BlackBerry maker RIM axes 2,000 jobs

The Canadian mobile device maker plans to lay off 10 percent of its workforce around the world this week, as it attempts to streamline its operations amid stuttering sales
Written by Ben Woods, Contributor

BlackBerry maker Research In Motion plans to lay off around 2,000 employees as it strives to reduce costs and jump-start its mobile device business.

The redundancies — which RIM warned of in June — will see thousands of workers in the US and "certain other countries" lose their jobs this week, the company said in an announcement on Monday.

"The workforce reduction is believed to be a prudent and necessary step for the long-term success of the company, and it follows an extended period of rapid growth within the company whereby the workforce had nearly quadrupled in the last five years alone," RIM said.

In its earnings report in June, the Canadian company said the year had got off to a "challenging start", with a slowdown in sales of its smartphones and mobile devices, delays in product introductions and a lacklustre welcome for its PlayBook tablets. To deal with this, it said it would begin cutting jobs and reallocating resources to focus on specific products.

Following Monday's lay-offs, RIM said its global workforce will be at around 17,000 employees. However, it added there will be more redundancies on top of the 10 percent going this week.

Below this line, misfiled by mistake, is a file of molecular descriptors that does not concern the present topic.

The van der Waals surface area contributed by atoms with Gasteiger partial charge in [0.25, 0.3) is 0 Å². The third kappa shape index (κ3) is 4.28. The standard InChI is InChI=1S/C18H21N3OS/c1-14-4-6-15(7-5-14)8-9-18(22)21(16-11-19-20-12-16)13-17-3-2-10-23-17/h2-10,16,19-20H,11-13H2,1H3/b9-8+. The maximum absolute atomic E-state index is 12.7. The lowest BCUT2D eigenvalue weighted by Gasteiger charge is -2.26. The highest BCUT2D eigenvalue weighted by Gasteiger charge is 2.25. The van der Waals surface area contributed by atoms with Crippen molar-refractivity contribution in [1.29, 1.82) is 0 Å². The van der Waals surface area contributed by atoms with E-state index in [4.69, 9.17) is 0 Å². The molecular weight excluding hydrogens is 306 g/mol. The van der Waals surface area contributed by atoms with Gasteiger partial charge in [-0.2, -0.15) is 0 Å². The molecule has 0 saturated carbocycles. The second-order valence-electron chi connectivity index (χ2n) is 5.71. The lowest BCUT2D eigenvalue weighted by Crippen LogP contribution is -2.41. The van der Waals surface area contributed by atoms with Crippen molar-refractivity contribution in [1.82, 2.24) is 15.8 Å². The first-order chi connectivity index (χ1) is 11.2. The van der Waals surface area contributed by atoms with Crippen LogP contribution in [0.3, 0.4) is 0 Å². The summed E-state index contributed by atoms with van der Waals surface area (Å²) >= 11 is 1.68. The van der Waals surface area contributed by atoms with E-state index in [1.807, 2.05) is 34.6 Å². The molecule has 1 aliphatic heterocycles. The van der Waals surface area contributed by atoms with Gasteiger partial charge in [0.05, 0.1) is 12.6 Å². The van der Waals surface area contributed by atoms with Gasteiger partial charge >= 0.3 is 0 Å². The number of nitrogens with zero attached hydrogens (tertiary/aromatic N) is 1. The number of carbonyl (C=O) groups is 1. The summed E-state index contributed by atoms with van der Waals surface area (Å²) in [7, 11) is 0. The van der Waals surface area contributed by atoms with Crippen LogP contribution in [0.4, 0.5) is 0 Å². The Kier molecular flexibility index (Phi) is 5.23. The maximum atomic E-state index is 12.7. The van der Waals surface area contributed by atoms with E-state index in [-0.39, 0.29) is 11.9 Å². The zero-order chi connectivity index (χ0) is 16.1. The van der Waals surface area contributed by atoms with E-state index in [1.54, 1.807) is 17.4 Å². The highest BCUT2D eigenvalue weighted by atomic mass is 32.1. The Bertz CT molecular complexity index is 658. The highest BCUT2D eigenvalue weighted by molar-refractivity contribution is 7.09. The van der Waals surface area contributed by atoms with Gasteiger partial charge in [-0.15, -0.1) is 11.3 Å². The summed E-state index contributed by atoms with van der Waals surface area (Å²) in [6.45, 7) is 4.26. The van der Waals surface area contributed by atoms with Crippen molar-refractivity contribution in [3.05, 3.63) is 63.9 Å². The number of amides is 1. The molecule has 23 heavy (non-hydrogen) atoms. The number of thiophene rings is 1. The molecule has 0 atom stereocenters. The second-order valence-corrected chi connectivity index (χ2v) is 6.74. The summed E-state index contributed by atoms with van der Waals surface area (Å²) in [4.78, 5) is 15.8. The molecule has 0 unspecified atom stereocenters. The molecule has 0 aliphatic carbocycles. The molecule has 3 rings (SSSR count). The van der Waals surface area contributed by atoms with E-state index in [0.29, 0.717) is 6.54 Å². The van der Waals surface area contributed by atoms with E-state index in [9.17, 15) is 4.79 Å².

"The remainder of the global workforce reductions will occur at a later date, subject to local laws and regulations," RIM said. "All impacted employees will receive severance packages and outplacement support."

The workforce reduction is believed to be a prudent and necessary step for the long-term success of the company.

The BlackBerry maker also announced several changes in senior management on Monday, including the retirement of chief operating officer Don Morrison. Morrison joined the company in 2000, charged with strengthening its international business.

"We thank Don for his outstanding service to RIM. We understand and respect his decision to retire after successfully dealing with a serious medical challenge and we wish him a quick recovery," Jim Balsillie and Mike Lazaridis, co-chiefs at RIM, said in a statement.

Thorsten Heins will take on "the expanded role" of chief operating officer of the product and sales divisions, the company said. All engineering roles, including hardware and software teams, are being consolidated under Thorsten.

On 30 June, a purported anonymous company insider penned an open letter to RIM calling for a more open culture and an organisational revamp of its executive structure. RIM has also recently been under pressure to split the chief executive and chairman roles, currently jointly occupied by Balsillie and Lazaridis.

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